When my boy was an infant, smelling of sweet milk and sleeping tiny and warm on my shoulder, I first read Real Boys by William Pollack. Dr. Pollack's book confronts many closely held beliefs we have in America about what it means to be a boy, or a man. As a feminist, I hoped for some unique options that might help craft a different relationship with masculinity for me and my new son in the world.
While pregnant, I had combed rack after rack of baby boys' clothing in the same predictable themes: baseball, football and the ever-present dread military. Flush with confidence and relieved of gender angst after some reading, I quickly warmed to a new idea: this would be like no other relationship I have shared with a male of the species. We could be un-tethered by societal expectations. We could make up our own rules as I had felt so confident in doing with my girl.
As a baby and toddler, my boy often sported outfits of his big sister's selection. They were replete with rainbows or mismatched colorful stripes. More often than not his sister owned a matching set. Every year on our Christmas tree, tied with a small piece of rope, are the tiny pink kitty moccasins he wore the first months of his life. A lifelong lover of vintage clothing, I also found some funky options for him in thrift stores — the iron-strong, built-to-last department store brands my brother and I had worn as children in the 1970s, in bold plaid, dots and wavy patterns.
My son could be whatever type of boy his heart leads him to, and why not? Years earlier I had proudly dressed my girl in trucks, tractors, aliens, planets, insects and the Buzz Lightyear boy briefs for which she begged when first potty trained. As my boy grew older, he seemed to embrace the family penchant for costume – choosing interesting patterns and putting them together with flair.
A reserved and somewhat dreamy child, my son loves comic superheroes but doesn't show much interest in police, fire, or military. As he nears five, he is more concerned with the tactile nature of clothing. Items must meet simple utilitarian criteria: "soft and thin." Last year's wardrobe was mismatched pajamas worn daily for many months. Way back in those early-four-year-old days, we had a rotation of turtle pajamas, hero pajamas, striped pajamas and various animal pajamas which were worn day and night.
Last month while on clothing expedition, he selected from a shelf a pair of bold, pink flower-covered cotton pants and asked me to buy them for him. I heard a disembodied voice that could only be mine reply stiffly, "Let's take a look at these pants. Do these look like boy pants, or girl pants?" He became very thoughtful for a few seconds and said "But I like flowers." "OK," I said, "You can have the flower pants if you want, or maybe you can choose a different pair." He took a few moments to look at other pants nearby and finally selected some plain blue ones.
Parenting always provides a fresh opportunity to wish for a do-over. In my inner-world slow motion replay of this interaction I chirp, "Sure, buddy! Throw them in the cart" without reservation. It didn't happen that way in the moment. What the hell happened to Sally McGender-Carefree?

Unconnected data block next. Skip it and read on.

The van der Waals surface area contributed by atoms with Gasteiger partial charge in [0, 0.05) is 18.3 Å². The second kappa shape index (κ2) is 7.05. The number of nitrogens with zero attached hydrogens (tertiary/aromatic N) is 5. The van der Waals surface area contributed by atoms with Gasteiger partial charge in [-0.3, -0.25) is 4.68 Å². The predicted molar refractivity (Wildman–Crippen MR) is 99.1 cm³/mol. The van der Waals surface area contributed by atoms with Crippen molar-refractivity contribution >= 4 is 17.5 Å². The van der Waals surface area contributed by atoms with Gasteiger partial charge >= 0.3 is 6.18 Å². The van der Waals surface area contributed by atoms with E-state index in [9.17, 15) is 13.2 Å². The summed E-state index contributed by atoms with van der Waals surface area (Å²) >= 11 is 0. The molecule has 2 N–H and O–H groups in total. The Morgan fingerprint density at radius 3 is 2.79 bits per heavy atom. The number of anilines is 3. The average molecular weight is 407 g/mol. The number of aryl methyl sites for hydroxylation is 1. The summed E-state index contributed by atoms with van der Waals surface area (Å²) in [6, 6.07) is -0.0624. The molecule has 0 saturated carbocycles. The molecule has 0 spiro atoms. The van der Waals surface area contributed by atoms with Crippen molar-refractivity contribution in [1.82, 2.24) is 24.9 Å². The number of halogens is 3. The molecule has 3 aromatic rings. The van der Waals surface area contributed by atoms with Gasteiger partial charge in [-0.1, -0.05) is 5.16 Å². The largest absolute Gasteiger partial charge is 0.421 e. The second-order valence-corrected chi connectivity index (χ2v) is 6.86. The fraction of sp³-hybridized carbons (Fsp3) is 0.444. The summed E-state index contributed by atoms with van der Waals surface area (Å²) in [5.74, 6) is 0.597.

My son is approaching grade school age and his world is expanding rapidly. I see his peer relationships becoming deeper and more complicated. In the moment he asked for the pants, I had a sudden vision of the inevitable teasing of a boy in floral pants.
As the weeks have passed since that day, I also recognize a connection between my fearful behavior and letting go of my boy a little to make his own way. As together we leave my son's toddler hood behind, I say goodbye forever to being Mommy of a little one.
My daily companion recently has been a sharp-edged grief at this inevitable change in my life. My children are nearly five years apart and I have had a very small child in my life for ten years. My days for so long have been about cuddly reading, dress-up games, oddball birthday cakes, scary nightmares, vivid fears, overwhelming joys, and the steepest of human learning curves. I have cherished being grounded into the physical dirt, fur, and bright color of the world, riding the ups and downs of daily life with an under-fiver.
Today, my boy still occasionally takes delight in wearing pajamas all day or announcing that he is Wolverine. He still wears his "Cheetah" coat a few times per week: a Mod-Squad era, faux-fur, animal print coat he found at Goodwill that will forever define for me this very moment in time with my only son. As his 5th birthday approaches, I see him slowly becoming more like a school aged boy.
Because I also have a much older child, I know that each and every age comes with gifts. Wrapped in the trappings of my sadness is the sparkly silver lining of the six-year old boy and the eleven-year-old girl I will get to know in the next couple of years. I love those two already and I know they will bring wonder and new brands of craziness into my life that I cannot imagine.
Still, my reticence about the pink flower-covered pants sits quietly with me. It whispers in my ear that I have to keep letting go of my own fears so he can blossom into a widening world. He is moving forward each day with the open, gentle and creative spirit he came into the world with, developing his own style along the way.
In the dark of our hotel room during a recent trip to Disneyland, he whispered, "Mommy, are you awake? …Do you think Tigger is real?" Earlier in the day, we had discovered Tigger in the park and posed for a photograph with him. "Because Mommy? I think I saw a zipper on his back."
I began to explain how sometimes the power of our love and belief is what makes things real and sometimes those are the best things. He was silent for a few seconds, and I realized he had fallen asleep long before I finished crafting an elaborate answer, snuggled next to his sister in his soft, thin pajamas.